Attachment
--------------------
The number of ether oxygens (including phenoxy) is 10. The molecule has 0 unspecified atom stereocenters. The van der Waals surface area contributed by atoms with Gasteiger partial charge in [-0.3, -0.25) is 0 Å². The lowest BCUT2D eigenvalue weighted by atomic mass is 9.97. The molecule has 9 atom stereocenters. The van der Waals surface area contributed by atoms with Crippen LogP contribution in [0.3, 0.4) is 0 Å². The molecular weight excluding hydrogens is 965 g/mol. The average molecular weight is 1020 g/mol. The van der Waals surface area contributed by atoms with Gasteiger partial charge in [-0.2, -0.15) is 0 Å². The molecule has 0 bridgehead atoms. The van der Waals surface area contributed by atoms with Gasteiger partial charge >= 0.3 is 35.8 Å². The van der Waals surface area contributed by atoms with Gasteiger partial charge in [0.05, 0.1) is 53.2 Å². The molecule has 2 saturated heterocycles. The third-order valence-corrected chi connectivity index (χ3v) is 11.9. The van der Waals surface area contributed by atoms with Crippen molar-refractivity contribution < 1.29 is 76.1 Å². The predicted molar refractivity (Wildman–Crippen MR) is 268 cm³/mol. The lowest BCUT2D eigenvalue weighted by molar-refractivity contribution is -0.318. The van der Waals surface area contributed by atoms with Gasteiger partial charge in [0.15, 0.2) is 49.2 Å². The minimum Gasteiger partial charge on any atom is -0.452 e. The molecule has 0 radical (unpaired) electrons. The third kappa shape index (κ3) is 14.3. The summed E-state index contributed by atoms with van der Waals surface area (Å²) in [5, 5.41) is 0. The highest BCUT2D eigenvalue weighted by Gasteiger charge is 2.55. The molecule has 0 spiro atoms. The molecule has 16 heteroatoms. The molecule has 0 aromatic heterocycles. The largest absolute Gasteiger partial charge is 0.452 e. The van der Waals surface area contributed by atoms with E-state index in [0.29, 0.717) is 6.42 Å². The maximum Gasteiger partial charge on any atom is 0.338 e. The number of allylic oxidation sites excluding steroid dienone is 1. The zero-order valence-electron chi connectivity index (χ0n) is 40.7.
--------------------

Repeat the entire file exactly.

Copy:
The number of ether oxygens (including phenoxy) is 10. The molecule has 0 unspecified atom stereocenters. The van der Waals surface area contributed by atoms with Gasteiger partial charge in [-0.3, -0.25) is 0 Å². The lowest BCUT2D eigenvalue weighted by atomic mass is 9.97. The molecule has 9 atom stereocenters. The van der Waals surface area contributed by atoms with Crippen LogP contribution in [0.3, 0.4) is 0 Å². The molecular weight excluding hydrogens is 965 g/mol. The average molecular weight is 1020 g/mol. The van der Waals surface area contributed by atoms with Gasteiger partial charge in [-0.2, -0.15) is 0 Å². The molecule has 0 bridgehead atoms. The van der Waals surface area contributed by atoms with Gasteiger partial charge >= 0.3 is 35.8 Å². The van der Waals surface area contributed by atoms with Gasteiger partial charge in [0.05, 0.1) is 53.2 Å². The molecule has 2 saturated heterocycles. The third-order valence-corrected chi connectivity index (χ3v) is 11.9. The van der Waals surface area contributed by atoms with Crippen molar-refractivity contribution < 1.29 is 76.1 Å². The predicted molar refractivity (Wildman–Crippen MR) is 268 cm³/mol. The lowest BCUT2D eigenvalue weighted by molar-refractivity contribution is -0.318. The van der Waals surface area contributed by atoms with Gasteiger partial charge in [0.15, 0.2) is 49.2 Å². The minimum Gasteiger partial charge on any atom is -0.452 e. The molecule has 0 radical (unpaired) electrons. The third kappa shape index (κ3) is 14.3. The summed E-state index contributed by atoms with van der Waals surface area (Å²) in [5, 5.41) is 0. The highest BCUT2D eigenvalue weighted by Gasteiger charge is 2.55. The molecule has 0 spiro atoms. The molecule has 16 heteroatoms. The molecule has 0 aromatic heterocycles. The largest absolute Gasteiger partial charge is 0.452 e. The van der Waals surface area contributed by atoms with E-state index in [0.29, 0.717) is 6.42 Å². The maximum Gasteiger partial charge on any atom is 0.338 e. The number of allylic oxidation sites excluding steroid dienone is 1. The zero-order valence-electron chi connectivity index (χ0n) is 40.7.